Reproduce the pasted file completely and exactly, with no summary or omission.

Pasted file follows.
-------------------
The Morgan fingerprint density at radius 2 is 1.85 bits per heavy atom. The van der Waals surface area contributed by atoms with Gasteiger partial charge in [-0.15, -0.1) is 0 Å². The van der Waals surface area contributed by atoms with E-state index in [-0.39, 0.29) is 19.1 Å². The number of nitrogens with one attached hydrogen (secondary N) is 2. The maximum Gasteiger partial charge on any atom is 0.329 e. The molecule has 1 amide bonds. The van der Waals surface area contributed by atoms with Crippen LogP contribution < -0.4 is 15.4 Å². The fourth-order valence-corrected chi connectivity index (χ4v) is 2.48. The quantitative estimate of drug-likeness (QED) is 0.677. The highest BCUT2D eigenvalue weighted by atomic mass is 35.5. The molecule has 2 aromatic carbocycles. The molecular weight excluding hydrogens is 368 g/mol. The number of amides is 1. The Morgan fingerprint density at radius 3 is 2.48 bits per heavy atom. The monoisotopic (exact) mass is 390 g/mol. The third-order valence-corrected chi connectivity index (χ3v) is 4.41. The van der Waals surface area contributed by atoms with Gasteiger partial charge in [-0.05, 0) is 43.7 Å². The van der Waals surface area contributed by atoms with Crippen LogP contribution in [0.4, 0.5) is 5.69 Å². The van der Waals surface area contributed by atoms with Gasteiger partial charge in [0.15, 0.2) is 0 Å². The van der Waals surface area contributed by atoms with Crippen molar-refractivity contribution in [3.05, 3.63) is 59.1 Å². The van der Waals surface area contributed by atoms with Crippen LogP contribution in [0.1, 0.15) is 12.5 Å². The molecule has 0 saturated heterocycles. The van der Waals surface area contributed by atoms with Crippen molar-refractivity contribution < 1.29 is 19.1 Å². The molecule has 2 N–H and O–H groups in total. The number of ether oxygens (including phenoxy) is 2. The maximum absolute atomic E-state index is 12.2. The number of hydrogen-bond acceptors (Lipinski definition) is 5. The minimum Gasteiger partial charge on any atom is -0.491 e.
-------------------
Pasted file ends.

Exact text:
The Morgan fingerprint density at radius 2 is 1.85 bits per heavy atom. The van der Waals surface area contributed by atoms with Gasteiger partial charge in [-0.15, -0.1) is 0 Å². The van der Waals surface area contributed by atoms with E-state index in [-0.39, 0.29) is 19.1 Å². The number of nitrogens with one attached hydrogen (secondary N) is 2. The maximum Gasteiger partial charge on any atom is 0.329 e. The molecule has 1 amide bonds. The van der Waals surface area contributed by atoms with Crippen LogP contribution < -0.4 is 15.4 Å². The fourth-order valence-corrected chi connectivity index (χ4v) is 2.48. The quantitative estimate of drug-likeness (QED) is 0.677. The highest BCUT2D eigenvalue weighted by atomic mass is 35.5. The molecule has 2 aromatic carbocycles. The molecular weight excluding hydrogens is 368 g/mol. The number of amides is 1. The Morgan fingerprint density at radius 3 is 2.48 bits per heavy atom. The monoisotopic (exact) mass is 390 g/mol. The third-order valence-corrected chi connectivity index (χ3v) is 4.41. The van der Waals surface area contributed by atoms with Gasteiger partial charge in [-0.05, 0) is 43.7 Å². The van der Waals surface area contributed by atoms with Crippen LogP contribution in [0.4, 0.5) is 5.69 Å². The van der Waals surface area contributed by atoms with Gasteiger partial charge in [0.15, 0.2) is 0 Å². The van der Waals surface area contributed by atoms with Crippen molar-refractivity contribution in [3.05, 3.63) is 59.1 Å². The van der Waals surface area contributed by atoms with Crippen LogP contribution in [0.1, 0.15) is 12.5 Å². The molecule has 0 saturated heterocycles. The van der Waals surface area contributed by atoms with Crippen molar-refractivity contribution < 1.29 is 19.1 Å². The molecule has 2 N–H and O–H groups in total. The number of ether oxygens (including phenoxy) is 2. The maximum absolute atomic E-state index is 12.2. The number of hydrogen-bond acceptors (Lipinski definition) is 5. The minimum Gasteiger partial charge on any atom is -0.491 e.